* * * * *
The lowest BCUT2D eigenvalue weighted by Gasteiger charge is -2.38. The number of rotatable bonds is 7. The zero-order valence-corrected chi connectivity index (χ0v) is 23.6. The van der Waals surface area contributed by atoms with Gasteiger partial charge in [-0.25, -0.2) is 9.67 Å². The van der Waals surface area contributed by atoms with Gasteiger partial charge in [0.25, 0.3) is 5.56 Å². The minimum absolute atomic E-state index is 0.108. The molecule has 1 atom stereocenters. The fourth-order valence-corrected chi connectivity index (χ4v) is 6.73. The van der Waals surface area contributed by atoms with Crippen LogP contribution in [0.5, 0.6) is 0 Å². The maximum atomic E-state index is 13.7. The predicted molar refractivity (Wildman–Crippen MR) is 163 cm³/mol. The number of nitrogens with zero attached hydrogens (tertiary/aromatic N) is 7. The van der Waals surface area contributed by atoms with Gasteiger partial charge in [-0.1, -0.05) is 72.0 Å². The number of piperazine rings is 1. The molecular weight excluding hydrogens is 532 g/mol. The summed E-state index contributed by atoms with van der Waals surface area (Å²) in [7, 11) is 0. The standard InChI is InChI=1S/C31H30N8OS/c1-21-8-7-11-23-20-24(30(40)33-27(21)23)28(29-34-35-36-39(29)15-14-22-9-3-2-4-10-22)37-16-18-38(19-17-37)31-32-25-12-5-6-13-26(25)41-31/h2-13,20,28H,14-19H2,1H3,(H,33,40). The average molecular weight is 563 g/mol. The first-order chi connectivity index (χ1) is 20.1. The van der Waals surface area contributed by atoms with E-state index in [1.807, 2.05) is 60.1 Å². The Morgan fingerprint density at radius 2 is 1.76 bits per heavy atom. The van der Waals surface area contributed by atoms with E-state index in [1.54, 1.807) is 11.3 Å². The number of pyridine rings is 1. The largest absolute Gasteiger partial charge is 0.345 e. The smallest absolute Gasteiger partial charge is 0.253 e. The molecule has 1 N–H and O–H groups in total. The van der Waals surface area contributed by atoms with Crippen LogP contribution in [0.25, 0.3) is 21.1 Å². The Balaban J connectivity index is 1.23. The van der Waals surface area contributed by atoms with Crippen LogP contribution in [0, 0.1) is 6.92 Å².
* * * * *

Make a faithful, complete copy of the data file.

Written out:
The lowest BCUT2D eigenvalue weighted by Gasteiger charge is -2.38. The number of rotatable bonds is 7. The zero-order valence-corrected chi connectivity index (χ0v) is 23.6. The van der Waals surface area contributed by atoms with Gasteiger partial charge in [-0.25, -0.2) is 9.67 Å². The van der Waals surface area contributed by atoms with Gasteiger partial charge in [0.25, 0.3) is 5.56 Å². The minimum absolute atomic E-state index is 0.108. The molecule has 1 atom stereocenters. The fourth-order valence-corrected chi connectivity index (χ4v) is 6.73. The van der Waals surface area contributed by atoms with Crippen LogP contribution in [0.5, 0.6) is 0 Å². The maximum atomic E-state index is 13.7. The predicted molar refractivity (Wildman–Crippen MR) is 163 cm³/mol. The number of nitrogens with zero attached hydrogens (tertiary/aromatic N) is 7. The van der Waals surface area contributed by atoms with Gasteiger partial charge in [-0.1, -0.05) is 72.0 Å². The number of piperazine rings is 1. The molecular weight excluding hydrogens is 532 g/mol. The summed E-state index contributed by atoms with van der Waals surface area (Å²) in [7, 11) is 0. The standard InChI is InChI=1S/C31H30N8OS/c1-21-8-7-11-23-20-24(30(40)33-27(21)23)28(29-34-35-36-39(29)15-14-22-9-3-2-4-10-22)37-16-18-38(19-17-37)31-32-25-12-5-6-13-26(25)41-31/h2-13,20,28H,14-19H2,1H3,(H,33,40). The average molecular weight is 563 g/mol. The first-order chi connectivity index (χ1) is 20.1. The van der Waals surface area contributed by atoms with E-state index in [1.807, 2.05) is 60.1 Å². The Morgan fingerprint density at radius 2 is 1.76 bits per heavy atom. The van der Waals surface area contributed by atoms with E-state index in [1.54, 1.807) is 11.3 Å². The number of pyridine rings is 1. The largest absolute Gasteiger partial charge is 0.345 e. The smallest absolute Gasteiger partial charge is 0.253 e. The molecule has 1 N–H and O–H groups in total. The van der Waals surface area contributed by atoms with Crippen LogP contribution in [0.25, 0.3) is 21.1 Å². The Balaban J connectivity index is 1.23. The van der Waals surface area contributed by atoms with Crippen LogP contribution in [0, 0.1) is 6.92 Å².